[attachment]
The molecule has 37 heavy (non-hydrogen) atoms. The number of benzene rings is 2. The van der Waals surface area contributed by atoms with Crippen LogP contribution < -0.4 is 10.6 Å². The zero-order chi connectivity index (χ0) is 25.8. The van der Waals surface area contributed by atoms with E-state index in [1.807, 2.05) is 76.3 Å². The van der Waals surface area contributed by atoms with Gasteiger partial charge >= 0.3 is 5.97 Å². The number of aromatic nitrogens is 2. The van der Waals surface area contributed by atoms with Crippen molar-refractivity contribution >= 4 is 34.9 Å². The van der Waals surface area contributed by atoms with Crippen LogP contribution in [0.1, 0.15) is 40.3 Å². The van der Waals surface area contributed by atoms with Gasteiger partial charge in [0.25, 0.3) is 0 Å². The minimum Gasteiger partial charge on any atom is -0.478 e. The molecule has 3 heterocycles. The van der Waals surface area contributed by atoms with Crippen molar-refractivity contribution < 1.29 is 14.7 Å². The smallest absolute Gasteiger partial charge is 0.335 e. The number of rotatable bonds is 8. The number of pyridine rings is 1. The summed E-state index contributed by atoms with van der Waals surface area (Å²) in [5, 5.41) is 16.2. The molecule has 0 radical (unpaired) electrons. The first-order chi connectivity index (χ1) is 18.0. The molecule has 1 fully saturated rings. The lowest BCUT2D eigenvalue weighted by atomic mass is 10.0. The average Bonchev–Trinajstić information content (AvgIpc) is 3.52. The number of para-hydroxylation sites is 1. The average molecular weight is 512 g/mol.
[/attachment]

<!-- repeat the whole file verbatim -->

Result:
The molecule has 37 heavy (non-hydrogen) atoms. The number of benzene rings is 2. The van der Waals surface area contributed by atoms with Crippen LogP contribution < -0.4 is 10.6 Å². The zero-order chi connectivity index (χ0) is 25.8. The van der Waals surface area contributed by atoms with E-state index in [1.807, 2.05) is 76.3 Å². The van der Waals surface area contributed by atoms with Gasteiger partial charge >= 0.3 is 5.97 Å². The number of aromatic nitrogens is 2. The van der Waals surface area contributed by atoms with Crippen molar-refractivity contribution >= 4 is 34.9 Å². The van der Waals surface area contributed by atoms with Crippen LogP contribution in [0.1, 0.15) is 40.3 Å². The van der Waals surface area contributed by atoms with Gasteiger partial charge in [0.25, 0.3) is 0 Å². The minimum Gasteiger partial charge on any atom is -0.478 e. The molecule has 3 heterocycles. The van der Waals surface area contributed by atoms with Crippen molar-refractivity contribution < 1.29 is 14.7 Å². The smallest absolute Gasteiger partial charge is 0.335 e. The number of rotatable bonds is 8. The number of pyridine rings is 1. The summed E-state index contributed by atoms with van der Waals surface area (Å²) in [5, 5.41) is 16.2. The molecule has 0 radical (unpaired) electrons. The first-order chi connectivity index (χ1) is 18.0. The molecule has 1 fully saturated rings. The lowest BCUT2D eigenvalue weighted by atomic mass is 10.0. The average Bonchev–Trinajstić information content (AvgIpc) is 3.52. The number of para-hydroxylation sites is 1. The average molecular weight is 512 g/mol.